5. Share the title of the last good book you read. What made it so enjoyable? “Into the Forest” by Jean Hegland. I enjoy books with elements of homesteading, survival and nature. Two sisters in this book learn to live off the land when a distant war and family tragedy isolates them from the comforts of modern society.
6. Share one of the best excuses you’ve heard for a book being returned very late or lost, and the largest late fee you have ever seen or heard about. The classic “my dog ate my book” happens regularly, but it’s still funny to hear someone say it. They usually laugh at themselves, too. Late fees are capped at a reasonable value per item, but replacement fees for damaged/lost books or DVDs can quickly add up to several hundred dollars.
7. Have check-outs of physical publications (books and magazines) decreased dramatically, or are there still a lot of people out there who prefer holding a book rather than looking at a screen? It’s different for every library. Hedberg Public Library has experienced a decrease in physical checkouts, as have most libraries. We have noticed a dramatic increase in checkouts of digital books. Certainly, there are people who still prefer holding a book, but even if you do prefer a book, modern life sometimes dictates a more convenient format. Libraries have ever-increasing access to digital materials—eBooks, audiobooks, music and movies—that you borrow with your library card and then download to your device. We encourage patrons to try these services because they offer additional titles, often with no wait times. We recognize they aren’t for everybody, though.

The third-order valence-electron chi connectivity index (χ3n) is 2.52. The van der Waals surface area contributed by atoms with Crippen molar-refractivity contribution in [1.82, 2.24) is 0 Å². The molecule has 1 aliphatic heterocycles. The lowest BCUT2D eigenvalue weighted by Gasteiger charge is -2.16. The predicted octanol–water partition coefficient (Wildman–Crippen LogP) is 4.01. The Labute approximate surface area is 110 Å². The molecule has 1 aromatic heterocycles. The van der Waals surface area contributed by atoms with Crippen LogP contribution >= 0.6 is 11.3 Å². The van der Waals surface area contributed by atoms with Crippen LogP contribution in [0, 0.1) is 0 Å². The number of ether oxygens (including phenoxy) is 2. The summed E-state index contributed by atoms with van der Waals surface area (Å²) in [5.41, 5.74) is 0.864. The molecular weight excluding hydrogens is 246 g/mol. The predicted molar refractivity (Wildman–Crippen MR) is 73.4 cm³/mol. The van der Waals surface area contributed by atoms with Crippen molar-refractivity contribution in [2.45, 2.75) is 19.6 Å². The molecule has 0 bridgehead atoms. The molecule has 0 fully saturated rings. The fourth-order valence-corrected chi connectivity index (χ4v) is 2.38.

8. Do you prefer to read physical books or eBooks? I fall into the camp of preferring a physical book but gravitating toward digital audiobooks because of my busy life. I listen to books on Hoopla while driving, doing chores, waiting in line or walking the dog. I almost always have a physical book on hand, too.
9. Like many other libraries, Hedberg has specific areas aimed toward kids and teens. Why is that so important? There are well-researched reasons why children and youth thrive in environments matched to their developmental, emotional and social needs. Our children’s and youth librarians are specially trained to recognize these needs and target collections and programs, and to provide spaces to entertain, educate, socialize and grow these young minds.
10. Many families view libraries as critical entertainment resources. To what do you attribute that? Libraries are free at the time of service. If indoor play space for toddlers is needed, we have it. If computer games or movies or books are needed to play, watch or read at the library or at home, we have those. If a fun family experience is the goal, we have all-ages programs (such as our escape rooms). If an outing is needed, but the family needs some time apart, there are spaces appropriate for every age within the safe boundary of the library building.
11. Does the library have books or other materials behind the desk that you have to ask for specifically? If so, what are they? We keep PlayStation, Xbox, Wii and Nintendo Switch games behind the desk, as well as some equipment such as headphones, flash drives, laptops and Chromebooks for in-library use.